The Bozz Chronicles
While perusing the discount bin of a local comic book shop a couple weeks ago, I came across issue number five of the Bozz Chronicles, dated September 1986. The cover illustration consisted of an oddly shaped individual in spats, with a tail, apparently floating through the air while being shot at by a chap with mutton chops, wearing a pith helmet, in a hot air balloon. Needless to say, I was intrigued.
I paid the requested 50 cents, and took it home to discover a captivating tale about a stranded space alien, in Victorian London, aided by a Lady of the Night with the stereotypical heart of gold, and a rough and ready cowboy from the American West.
Further research online revealed the Bozz Chronicles, created and written by David Micheline and illustrated by Bret Blevins (except for book 4, illustrated by John Ridgway), were published in 1985/86 as a mini series of six parts. A graphic novel collection had also been printed, which is available for purchase on eBay.
The collection is a delight. It has all the elements of classic pulp fiction set against a Victorian backdrop: mad scientists, witchcraft, suspicious chief inspectors, demons, plucky street urchins, megalomaniacs and even an African safari. The aspect I found most entertaining about the series is the steampunk atmosphere that permeates the story line (my favorite example of which being the Self-locomoting, Steam driven Temporal Transfer Machine), all this a couple years before author K. W. Jeter even coined the phrase ‘steampunk’, back in 1987.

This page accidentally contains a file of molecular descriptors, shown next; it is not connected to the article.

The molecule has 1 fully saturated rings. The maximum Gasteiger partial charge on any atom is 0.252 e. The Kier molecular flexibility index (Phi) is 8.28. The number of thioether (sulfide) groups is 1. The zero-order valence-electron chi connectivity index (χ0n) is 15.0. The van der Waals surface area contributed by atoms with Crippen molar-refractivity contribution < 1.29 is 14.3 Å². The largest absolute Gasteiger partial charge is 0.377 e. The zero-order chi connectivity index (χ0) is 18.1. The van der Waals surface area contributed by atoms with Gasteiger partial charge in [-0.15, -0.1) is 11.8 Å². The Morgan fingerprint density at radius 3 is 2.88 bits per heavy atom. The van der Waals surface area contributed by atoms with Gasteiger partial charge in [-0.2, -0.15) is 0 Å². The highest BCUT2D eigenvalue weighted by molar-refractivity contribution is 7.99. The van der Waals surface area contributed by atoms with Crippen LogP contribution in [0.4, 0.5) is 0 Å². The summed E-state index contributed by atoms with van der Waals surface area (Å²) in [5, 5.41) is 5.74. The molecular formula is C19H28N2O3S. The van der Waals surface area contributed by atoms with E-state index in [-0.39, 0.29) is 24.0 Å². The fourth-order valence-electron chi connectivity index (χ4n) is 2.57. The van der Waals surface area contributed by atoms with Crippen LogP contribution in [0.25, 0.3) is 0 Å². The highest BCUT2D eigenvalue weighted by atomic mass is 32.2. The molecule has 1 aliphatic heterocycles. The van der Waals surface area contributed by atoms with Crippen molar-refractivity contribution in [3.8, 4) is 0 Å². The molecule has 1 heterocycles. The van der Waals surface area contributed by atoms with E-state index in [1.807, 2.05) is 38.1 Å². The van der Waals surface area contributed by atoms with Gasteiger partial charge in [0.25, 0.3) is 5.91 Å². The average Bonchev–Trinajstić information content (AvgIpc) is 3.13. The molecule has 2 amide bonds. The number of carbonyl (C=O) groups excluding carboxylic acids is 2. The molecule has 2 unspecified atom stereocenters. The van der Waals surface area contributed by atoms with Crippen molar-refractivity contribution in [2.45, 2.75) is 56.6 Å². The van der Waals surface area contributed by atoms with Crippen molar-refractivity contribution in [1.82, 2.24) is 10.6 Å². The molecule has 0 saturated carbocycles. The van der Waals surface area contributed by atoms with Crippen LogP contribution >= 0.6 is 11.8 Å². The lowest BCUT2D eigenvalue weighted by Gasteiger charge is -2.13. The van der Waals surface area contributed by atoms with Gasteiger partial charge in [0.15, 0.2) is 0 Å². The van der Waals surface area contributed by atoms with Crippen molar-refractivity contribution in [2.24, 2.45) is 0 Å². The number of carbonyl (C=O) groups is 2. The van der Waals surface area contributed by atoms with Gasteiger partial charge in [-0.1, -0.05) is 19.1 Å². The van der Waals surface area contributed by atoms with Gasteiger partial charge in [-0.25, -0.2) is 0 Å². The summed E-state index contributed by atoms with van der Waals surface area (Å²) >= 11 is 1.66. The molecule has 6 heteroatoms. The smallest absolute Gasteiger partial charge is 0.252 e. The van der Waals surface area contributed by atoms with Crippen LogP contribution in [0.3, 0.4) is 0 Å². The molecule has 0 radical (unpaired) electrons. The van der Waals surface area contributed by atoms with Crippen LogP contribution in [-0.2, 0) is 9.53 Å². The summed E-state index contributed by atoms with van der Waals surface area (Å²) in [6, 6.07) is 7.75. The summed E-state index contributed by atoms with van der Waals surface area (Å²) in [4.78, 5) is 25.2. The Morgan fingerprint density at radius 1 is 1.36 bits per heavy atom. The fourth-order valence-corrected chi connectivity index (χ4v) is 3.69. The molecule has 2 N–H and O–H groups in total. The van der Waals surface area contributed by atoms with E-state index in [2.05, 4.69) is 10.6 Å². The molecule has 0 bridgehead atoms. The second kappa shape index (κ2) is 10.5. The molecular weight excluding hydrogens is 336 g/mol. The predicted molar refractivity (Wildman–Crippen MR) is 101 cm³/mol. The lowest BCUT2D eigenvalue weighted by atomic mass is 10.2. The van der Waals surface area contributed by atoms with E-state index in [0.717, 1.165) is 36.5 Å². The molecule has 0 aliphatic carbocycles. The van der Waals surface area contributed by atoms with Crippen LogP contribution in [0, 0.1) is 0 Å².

Granted, the art style might seem somewhat old fashioned by today’s standards (the *cough* depiction of the female lead, especially), but all in all some solid, amusing and engaging storytelling. Well worth the $15 I paid for my copy.